What Constitutes a Hit and Run in North Carolina?

In North Carolina, a motorist has certain duties in the event of any sort of accident. In the event of any type of crash, a driver has the responsibility to stop, furnish information such as name, address, driver’s license number, license plate number, and insurance details, and provide reasonable assistance to an injured person.

There are a few different forms of hit and run in North Carolina and some are punishable as a misdemeanor while others can result in a felony.

Hit and Run: Failure to Notify Authorities

A person is guilty of this type of hit and run if the drive a vehicle that is involved in a crash that causes:

  • the death of a person
  • injury of a person
  • property damage totaling $1,000 or more

and that person fails to immediately notify a law enforcement officer. This is a misdemeanor.

Hit and Run: Driver’s Failure to Stop or Remain at the Scene with a Vehicle When Personal Injury or Death Occurs

A person is guilty if they drive a vehicle that is involved in an accident that causes injury or death to any person and the driver willfully fails to remain with the vehicle at the scene until a law enforcement officer completes his investigation and authorizes the person to leave. This is a Class H felony.

Hit and Run: Driver’s Failure to Give Information or Assistance When Injury or Death Occurs

A person is guilty of this offense if they drive a car that is involved in a collision that causes injury or death and the person fails to give his name, address, and driver’s license and any license plate numbers or fails to render reasonable assistance to a person injured in the collision. This is a misdemeanor.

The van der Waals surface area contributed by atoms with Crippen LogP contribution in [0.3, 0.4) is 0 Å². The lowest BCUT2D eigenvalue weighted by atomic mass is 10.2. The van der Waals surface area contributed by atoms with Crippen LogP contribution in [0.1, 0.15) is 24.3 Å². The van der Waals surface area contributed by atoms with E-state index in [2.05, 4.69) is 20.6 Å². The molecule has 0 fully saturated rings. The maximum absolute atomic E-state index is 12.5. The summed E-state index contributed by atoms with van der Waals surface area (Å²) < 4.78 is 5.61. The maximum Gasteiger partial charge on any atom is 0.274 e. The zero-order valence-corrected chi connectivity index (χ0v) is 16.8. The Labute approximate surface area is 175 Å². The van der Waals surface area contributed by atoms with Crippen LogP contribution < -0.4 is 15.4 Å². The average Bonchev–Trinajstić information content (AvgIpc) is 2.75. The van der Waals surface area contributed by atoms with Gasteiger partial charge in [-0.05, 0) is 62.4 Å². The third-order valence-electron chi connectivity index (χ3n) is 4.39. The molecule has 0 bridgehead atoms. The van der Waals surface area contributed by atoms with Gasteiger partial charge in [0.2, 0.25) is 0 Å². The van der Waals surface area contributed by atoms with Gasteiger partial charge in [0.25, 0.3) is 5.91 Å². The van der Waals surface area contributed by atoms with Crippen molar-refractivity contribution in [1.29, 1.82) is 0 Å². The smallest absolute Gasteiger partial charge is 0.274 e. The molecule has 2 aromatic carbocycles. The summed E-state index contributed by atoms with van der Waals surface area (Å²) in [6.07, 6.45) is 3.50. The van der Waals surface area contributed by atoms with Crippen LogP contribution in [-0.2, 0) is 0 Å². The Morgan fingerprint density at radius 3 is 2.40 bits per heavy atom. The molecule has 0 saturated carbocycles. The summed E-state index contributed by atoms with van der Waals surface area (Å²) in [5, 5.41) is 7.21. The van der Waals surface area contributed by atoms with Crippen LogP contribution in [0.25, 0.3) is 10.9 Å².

Hit and Run: Driver’s Failure to Stop or Give Information When Injury or Death Is Not Apparent or Only Property Damage Occurs

In this form of hit and run, a person is guilty if they drive a vehicle that is involved in an accident that causes only property damage or injury or death that is not apparent and that person willfully fails to immediately stop at the scene of the accident or fails to remain with the vehicle at the scene of a reportable accident until a law enforcement officer completes his investigates and authorizes that person to leave. A person is also guilty if they facilitate, allow or agree to the removal of the vehicle before the completion of the investigation or if they fail to provide the required information to the driver or occupant of any other vehicle involved in the accident. This type of charge is a misdemeanor.

You should never leave the scene of an accident before an officer has completed an investigation. However, if you find yourself in this situation and are either wanting to make things right or you have been called by law enforcement, talk to a Raleigh criminal defense attorney before making any statements. There are times when charges can be prevented or favorably resolved in these types of cases.

 

Damon Chetson

Damon Chetson is a Board Certified Specialist in State and Federal Criminal Law. He represents people charged with serious and minor offenses in Raleigh, Wake County, and the Eastern District of North Carolina. Call (919) 352-9411.